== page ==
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Behind the Numbers: PCE Inflation Update, February 2021

This update, prepared by Dallas Fed Senior Economist Jim Dolmas, provides an in-depth analysis of the latest personal consumption expenditures (PCE) inflation data. NOTE: Terms in bold are defined in the Inflation Update Glossary.

The headline, or all-items, PCE price index rose an annualized 2.8 percent in February after rising an annualized 4.1 percent in January. The price index for PCE excluding food and energy rose at a 1.0 percent annualized rate after rising an annualized 3.0 percent a month earlier. Prices for energy goods and services as a whole were up sharply, reflecting another steep increase in the price index for gasoline and other motor fuel. Food prices were also up for the month.

The Dallas Fed’s Trimmed Mean PCE inflation rate was an annualized 1.8 percent in February, compared with a 1.5 percent rate in January.

Over the six months ending in February, the trimmed mean averaged an annualized 1.4 percent rate of increase. Over the same period, the headline and core indexes averaged annualized rates of 2.3 percent and 1.6 percent, respectively.

The 12-month trimmed mean inflation rate was 1.6 percent in February, unchanged from a revised 1.6 percent in January. The 12-month inflation rate for headline PCE was 1.6 percent, up from 1.4 percent in January, while the 12-month inflation rate for PCE excluding food and energy was 1.4 percent, down from 1.5 percent a month earlier.

Gasoline Prices Rise Sharply Again

The price index for gasoline and other motor fuel rose 6.4 percent in February after rising 7.4 percent in January. The gasoline and other motor fuels price index alone contributed about 1.3 annualized percentage points to February’s headline inflation rate. Prices for the other major energy components were also up for the month. The price index for fuel oil rose 9.9 percent, while the price indexes for electricity and natural gas rose 0.7 percent and 1.6 percent, respectively. The price index for energy goods and services as a whole rose 3.8 percent, compared with a 3.4 percent increase in January.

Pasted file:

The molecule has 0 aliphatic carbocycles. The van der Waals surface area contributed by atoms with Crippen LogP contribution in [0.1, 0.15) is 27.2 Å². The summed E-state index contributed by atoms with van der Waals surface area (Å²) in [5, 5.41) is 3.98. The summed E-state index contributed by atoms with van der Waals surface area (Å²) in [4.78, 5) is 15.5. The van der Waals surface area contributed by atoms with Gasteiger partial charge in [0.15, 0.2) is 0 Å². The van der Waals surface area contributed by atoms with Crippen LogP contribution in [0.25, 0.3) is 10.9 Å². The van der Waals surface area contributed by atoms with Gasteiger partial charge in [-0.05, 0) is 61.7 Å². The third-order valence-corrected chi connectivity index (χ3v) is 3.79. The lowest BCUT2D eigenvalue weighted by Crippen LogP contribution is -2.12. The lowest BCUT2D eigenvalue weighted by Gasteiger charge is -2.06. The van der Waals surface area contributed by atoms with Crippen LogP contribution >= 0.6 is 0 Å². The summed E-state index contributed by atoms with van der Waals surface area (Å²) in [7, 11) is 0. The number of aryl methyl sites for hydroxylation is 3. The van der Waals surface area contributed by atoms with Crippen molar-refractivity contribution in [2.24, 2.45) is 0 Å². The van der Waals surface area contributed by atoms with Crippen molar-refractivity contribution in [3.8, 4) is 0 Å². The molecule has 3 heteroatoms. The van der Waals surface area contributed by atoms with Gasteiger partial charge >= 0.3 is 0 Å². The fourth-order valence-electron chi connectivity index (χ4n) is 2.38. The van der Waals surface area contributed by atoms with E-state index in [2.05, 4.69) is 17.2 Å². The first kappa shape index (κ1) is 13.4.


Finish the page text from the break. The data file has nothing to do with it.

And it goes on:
The price index for gasoline was up 0.8 percent for the 12 months ending in February; it had been down 8.4 percent for the 12 months ending in January. Compared with February 2019, the price index for fuel oil was up 2.7 percent, while the price indexes for electricity and natural gas were up 1.6 percent and 6.7 percent, respectively. The price index for energy goods and services as a whole was up 1.2 percent over the 12 months.

After February’s sharp increase, the price index for gasoline is likely to show an even sharper gain when PCE data for March are released. Weekly retail price data from the Department of Energy (DOE) show gasoline prices on track for a roughly 11.6 percent increase in March, before seasonal adjustment. The typical seasonal pattern for March—what we would expect given normal changes in supply-and-demand conditions—amounts to a 2.4 percent increase, making the DOE data consistent with a 9.2 percent increase in the seasonally adjusted gasoline price index. An increase of that magnitude would contribute about 1.9 annualized percentage points to March’s headline inflation rate.